3) Your claims are in line with companies like Credits, Hedera Hashgraph, etc., all of which have raised substantial capital to fund their projects. How big is your team to gain traction for Asensys and how are you going to fund it?
I lead a global team working from the United States, China, and Germany. Co-Founders Minghao Pan and David (Xiaobing) Zhang are based in Frankfurt and Shanghai, respectively. Michelle Chuang leads Audience Engagement and Customer Experience for Asensys. She comes to us with over 20 years of experience in marketing and customer engagement and has led key initiatives for companies such as Starbucks, Chevron and Staples Inc. We have funding from angel investors who are also high-profile leaders in technology, news that we will be [releasing] very soon.
4) Will you have your native currency on Asensys?
Asensys will have its own currency just like Bitcoin and Ethereum to incentivize miners to add blocks of transactions to the chain. Ultimately, however, Asensys intends to be the underlying system powering a decentralized web of applications, each capable of issuing their own tokens.
5) Is your network designed to support micro transactions, and will it be blockchain platform (bitcoin/ethereum/ripple/etc.,) agnostic?
Asensys is its own infrastructure layer, distinct from Bitcoin, Ehtereum, Ripple, etc.
6) How does Asensys’s unlimited scalability translate to a real world business use case, can you give an example that can be understood by a non-technical business person?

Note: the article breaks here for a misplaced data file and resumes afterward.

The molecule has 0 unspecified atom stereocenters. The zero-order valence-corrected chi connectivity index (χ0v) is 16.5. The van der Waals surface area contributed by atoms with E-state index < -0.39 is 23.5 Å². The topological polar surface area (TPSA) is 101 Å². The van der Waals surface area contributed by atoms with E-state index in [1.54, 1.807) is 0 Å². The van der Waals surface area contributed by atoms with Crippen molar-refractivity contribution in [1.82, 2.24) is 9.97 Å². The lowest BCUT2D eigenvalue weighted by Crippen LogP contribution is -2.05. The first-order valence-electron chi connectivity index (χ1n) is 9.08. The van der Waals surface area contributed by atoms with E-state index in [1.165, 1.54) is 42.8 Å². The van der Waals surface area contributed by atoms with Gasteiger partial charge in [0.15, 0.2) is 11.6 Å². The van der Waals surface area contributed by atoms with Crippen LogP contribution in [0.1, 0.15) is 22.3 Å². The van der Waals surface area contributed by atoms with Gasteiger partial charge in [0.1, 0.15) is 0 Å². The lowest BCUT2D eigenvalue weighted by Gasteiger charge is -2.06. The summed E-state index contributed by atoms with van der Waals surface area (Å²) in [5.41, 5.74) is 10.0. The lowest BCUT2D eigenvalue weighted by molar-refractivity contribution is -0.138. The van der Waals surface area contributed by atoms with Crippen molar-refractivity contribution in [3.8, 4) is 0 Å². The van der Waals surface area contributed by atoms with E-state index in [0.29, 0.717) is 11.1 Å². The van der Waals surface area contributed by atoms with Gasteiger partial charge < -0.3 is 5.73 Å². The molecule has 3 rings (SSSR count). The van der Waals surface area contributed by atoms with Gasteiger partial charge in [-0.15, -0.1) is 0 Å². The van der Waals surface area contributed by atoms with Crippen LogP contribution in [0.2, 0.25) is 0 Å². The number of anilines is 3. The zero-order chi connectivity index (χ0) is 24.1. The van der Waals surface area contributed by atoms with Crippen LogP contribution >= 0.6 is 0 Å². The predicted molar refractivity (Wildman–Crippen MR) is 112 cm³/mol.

Asensys will be the system powering the decentralized web, which will be comprised of dapps for entertainment, finance, healthcare, e-commerce, education, and more. Just as developers can build on Ethereum, they will be able to build on Asensys without concern for its capacity to scale as the number of users grows. Asensys has a programming language, Parallel Relayed Execution Architecture Language (PREAL), specifically designed for blockchain systems and based on asynchronous consensus zones (just like nVidia has CUDA language to GPU programming). PREAL is based on a functional programming model that allows developers to describe transaction logic without concerning themselves with the underlying parallel blockchain system.
7) We only saw Academy research reference on your site, is there a white-paper or document that describes Asensys and contrasts it with existing projects?
If you’d like to learn more, please refer to our whitepaper, which describes the details of our system in great detail. This research was also presented at the prestigious NSDI’19 conference. We are continuing to add to our website and build our community. Feel free to follow us on LinkedIN and Twitter channels for updates on news and developments: